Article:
THE MANAGEMENT INTERVIEWJohn Allen – Licking NZ Post into shape

New Zealand’s top postman, John Allen, is an enthusiast. compulsive optimist. Last month he was out there again, all smiles and singing the praises of his “great enterprise” New Zealand Post.
That he was happy was understandable. Despite continuing drop in his core business of delivering letters, the State Owned Enterprise had delivered yet another increase in net profits, up from $21 million in 2001 to $36.5 million last year and $40.4 million in the first six months of this year.
Allen’s succession to the chief executive’s chair at NZ Post in 2003 may have been ordained, but it wasn’t without incident. Remember Post’s international consultancy Transend and ACT MP Rodney Hide’s hounding from office of board chairman Ross Armstrong for what Hide called perk abuse? Tainted by association, it took the gloss off an otherwise polished performance at the top by Allen’s predecessor Elmar Toime.
Toime recognised Allen’s potential when, as partner in law firm Rudd Watts & Stone, Allen worked with NZ Post’s senior management team, leading the negotiations with the Crown to deregulate the letters market in 1994. He was then seconded to NZ Post as its general manager, business planning, for two years. The stint was successful and Toime suggested that, having “successfully deregulated the business”, Allen should quit his promising law career and get into management. “The challenge of doing something different in territory where I didn’t even know the language was simply too exciting to refuse,” he reflects.
Allen’s coy about whether Toime saw him as his natural successor, but he was unquestionably given text book tour of duty and appointed to succession of key jobs. By 2003 he was immersed in the mail business and helped orchestrate the emergence of growing portfolio of new postal services.
The transition from the law to management was, says Allen, surprisingly easy. “Exercising judgement is at the heart of both the law and business. They are about making decisions based on diverse information, analysing it and coming to conclusion. Lawyers may not see themselves as businessmen, but the process which underpins advising in law is largely the same as what I do on day-to-day basis running this business.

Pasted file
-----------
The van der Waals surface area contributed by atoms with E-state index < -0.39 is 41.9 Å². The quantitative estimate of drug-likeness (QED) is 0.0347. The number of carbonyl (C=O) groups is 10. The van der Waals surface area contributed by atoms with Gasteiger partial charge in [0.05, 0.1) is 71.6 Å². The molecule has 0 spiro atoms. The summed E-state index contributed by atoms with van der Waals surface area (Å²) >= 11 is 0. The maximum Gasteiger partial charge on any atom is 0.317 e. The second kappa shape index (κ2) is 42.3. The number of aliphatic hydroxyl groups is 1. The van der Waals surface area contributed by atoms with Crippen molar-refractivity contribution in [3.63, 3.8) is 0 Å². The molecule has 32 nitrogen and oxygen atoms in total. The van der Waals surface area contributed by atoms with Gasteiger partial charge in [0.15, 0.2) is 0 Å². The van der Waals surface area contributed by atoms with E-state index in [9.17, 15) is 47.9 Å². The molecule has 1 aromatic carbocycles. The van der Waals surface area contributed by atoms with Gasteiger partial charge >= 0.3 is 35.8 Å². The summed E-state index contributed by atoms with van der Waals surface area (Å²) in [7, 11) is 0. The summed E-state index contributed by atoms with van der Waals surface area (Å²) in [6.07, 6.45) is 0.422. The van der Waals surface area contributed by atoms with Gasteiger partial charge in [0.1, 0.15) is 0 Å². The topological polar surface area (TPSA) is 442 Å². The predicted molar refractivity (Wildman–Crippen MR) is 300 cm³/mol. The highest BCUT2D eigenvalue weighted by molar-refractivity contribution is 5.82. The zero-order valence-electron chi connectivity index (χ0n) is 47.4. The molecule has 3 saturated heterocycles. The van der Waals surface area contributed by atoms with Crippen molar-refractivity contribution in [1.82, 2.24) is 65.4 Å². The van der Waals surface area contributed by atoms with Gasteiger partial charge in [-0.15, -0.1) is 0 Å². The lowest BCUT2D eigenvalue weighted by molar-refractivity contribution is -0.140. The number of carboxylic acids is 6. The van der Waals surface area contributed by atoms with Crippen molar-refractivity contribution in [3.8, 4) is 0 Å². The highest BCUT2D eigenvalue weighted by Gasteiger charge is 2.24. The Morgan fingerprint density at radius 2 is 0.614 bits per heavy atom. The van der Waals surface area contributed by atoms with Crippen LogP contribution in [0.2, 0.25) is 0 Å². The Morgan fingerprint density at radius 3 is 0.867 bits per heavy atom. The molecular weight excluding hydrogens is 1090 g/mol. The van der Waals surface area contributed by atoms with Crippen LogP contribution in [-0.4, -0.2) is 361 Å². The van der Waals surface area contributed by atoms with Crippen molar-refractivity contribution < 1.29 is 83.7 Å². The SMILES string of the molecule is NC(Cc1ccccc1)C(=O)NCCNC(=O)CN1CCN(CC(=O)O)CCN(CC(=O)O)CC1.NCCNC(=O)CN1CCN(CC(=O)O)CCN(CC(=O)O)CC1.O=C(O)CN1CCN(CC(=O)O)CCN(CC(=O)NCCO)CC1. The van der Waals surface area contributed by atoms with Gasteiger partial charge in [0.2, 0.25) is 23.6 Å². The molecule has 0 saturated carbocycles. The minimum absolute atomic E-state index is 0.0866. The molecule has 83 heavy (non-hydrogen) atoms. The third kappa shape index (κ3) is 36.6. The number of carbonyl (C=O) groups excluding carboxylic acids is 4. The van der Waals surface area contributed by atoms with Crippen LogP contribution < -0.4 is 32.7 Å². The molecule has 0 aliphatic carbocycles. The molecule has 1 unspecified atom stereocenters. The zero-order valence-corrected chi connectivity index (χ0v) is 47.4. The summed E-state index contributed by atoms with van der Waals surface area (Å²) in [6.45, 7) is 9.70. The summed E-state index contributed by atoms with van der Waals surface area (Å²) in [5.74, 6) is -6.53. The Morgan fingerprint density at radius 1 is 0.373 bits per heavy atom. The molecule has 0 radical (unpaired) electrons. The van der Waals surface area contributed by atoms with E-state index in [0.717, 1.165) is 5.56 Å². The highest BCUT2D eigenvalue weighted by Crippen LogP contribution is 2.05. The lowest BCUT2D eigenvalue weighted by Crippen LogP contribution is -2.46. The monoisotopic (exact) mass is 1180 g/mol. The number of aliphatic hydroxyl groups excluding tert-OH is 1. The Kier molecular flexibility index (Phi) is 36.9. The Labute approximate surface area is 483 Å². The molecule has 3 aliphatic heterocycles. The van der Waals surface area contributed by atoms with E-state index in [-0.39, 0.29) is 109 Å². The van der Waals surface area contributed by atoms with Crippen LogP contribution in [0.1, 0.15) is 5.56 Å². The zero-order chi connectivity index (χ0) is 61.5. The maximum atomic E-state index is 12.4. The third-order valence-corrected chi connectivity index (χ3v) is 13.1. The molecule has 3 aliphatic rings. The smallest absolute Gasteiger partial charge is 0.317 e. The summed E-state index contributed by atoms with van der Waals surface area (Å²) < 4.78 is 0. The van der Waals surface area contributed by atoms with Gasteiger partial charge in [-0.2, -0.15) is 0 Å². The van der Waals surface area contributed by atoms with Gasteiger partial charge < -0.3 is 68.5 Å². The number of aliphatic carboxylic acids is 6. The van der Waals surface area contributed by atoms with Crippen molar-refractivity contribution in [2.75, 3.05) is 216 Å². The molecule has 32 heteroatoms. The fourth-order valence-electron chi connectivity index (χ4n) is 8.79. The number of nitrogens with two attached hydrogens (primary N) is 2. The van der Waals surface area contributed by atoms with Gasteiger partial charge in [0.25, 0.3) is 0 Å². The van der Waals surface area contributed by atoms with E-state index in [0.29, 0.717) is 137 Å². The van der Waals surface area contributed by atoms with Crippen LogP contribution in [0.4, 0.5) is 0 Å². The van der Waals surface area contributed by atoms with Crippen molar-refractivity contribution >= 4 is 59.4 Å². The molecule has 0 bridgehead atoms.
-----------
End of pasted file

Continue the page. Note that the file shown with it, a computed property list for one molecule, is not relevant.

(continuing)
“Most lawyers would love the opportunity to get on and do something. To make the decisions rather than simply advise on them. I certainly do. The opportunity to implement things, test things, try things and even fail with some things was, and is, exciting.”
Allen may have been anointed by Toime but their management style is, he concedes, different. Toime was known for his professional detachment. “I’m little more directive than Elmar. I tend to get personally involved,” he says, little uncomfortable with the direct comparison. “But like him I know you need diversity of opinion and views in the leadership team to achieve goals.”
Now he’s at the top, what does Allen want from NZ Post? Well, he wants it to become the first “world-class customer-centric” postal organisation. Postal businesses have, he says, been built around operational excellence. And, operationally speaking, NZ Post is up with the best in the world. But he admits operational excellence won’t generate new business or more income. “We need to re-think the model and build it around customers, value and competitive advantage. We need to understand those things.”
What, then, do his customers want? Three things apparently. “They want to find and speak to their customers – we are marketing tool. They want our marketing tools to be cost effective. With multiplicity of marketing channels they want us to cut through and reach their customers. And post can still do that,” he says emphatically.
“Then they want us to deliver whatever they have sold. And finally, they want us to facilitate payments for the goods after they have been delivered,” he adds. “These three core propositions underpin the services our customers are looking for.”